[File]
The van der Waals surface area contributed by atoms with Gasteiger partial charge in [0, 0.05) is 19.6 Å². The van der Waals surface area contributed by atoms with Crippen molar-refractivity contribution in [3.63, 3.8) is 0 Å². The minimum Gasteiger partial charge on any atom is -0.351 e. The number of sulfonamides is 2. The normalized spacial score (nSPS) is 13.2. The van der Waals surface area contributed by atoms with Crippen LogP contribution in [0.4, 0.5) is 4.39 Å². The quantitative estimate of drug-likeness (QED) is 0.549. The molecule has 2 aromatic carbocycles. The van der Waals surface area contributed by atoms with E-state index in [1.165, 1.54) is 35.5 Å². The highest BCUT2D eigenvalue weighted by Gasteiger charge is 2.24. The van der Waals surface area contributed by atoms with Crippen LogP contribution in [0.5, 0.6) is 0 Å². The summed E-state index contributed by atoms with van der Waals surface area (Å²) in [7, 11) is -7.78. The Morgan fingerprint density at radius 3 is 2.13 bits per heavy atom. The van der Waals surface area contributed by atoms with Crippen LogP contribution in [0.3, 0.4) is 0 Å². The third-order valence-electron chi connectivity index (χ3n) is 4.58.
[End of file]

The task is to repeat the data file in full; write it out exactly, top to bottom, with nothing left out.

The van der Waals surface area contributed by atoms with Gasteiger partial charge in [0, 0.05) is 19.6 Å². The van der Waals surface area contributed by atoms with Crippen molar-refractivity contribution in [3.63, 3.8) is 0 Å². The minimum Gasteiger partial charge on any atom is -0.351 e. The number of sulfonamides is 2. The normalized spacial score (nSPS) is 13.2. The van der Waals surface area contributed by atoms with Crippen LogP contribution in [0.4, 0.5) is 4.39 Å². The quantitative estimate of drug-likeness (QED) is 0.549. The molecule has 2 aromatic carbocycles. The van der Waals surface area contributed by atoms with E-state index in [1.165, 1.54) is 35.5 Å². The highest BCUT2D eigenvalue weighted by Gasteiger charge is 2.24. The van der Waals surface area contributed by atoms with Crippen LogP contribution in [0.5, 0.6) is 0 Å². The summed E-state index contributed by atoms with van der Waals surface area (Å²) in [7, 11) is -7.78. The Morgan fingerprint density at radius 3 is 2.13 bits per heavy atom. The van der Waals surface area contributed by atoms with Crippen LogP contribution in [0.3, 0.4) is 0 Å². The third-order valence-electron chi connectivity index (χ3n) is 4.58.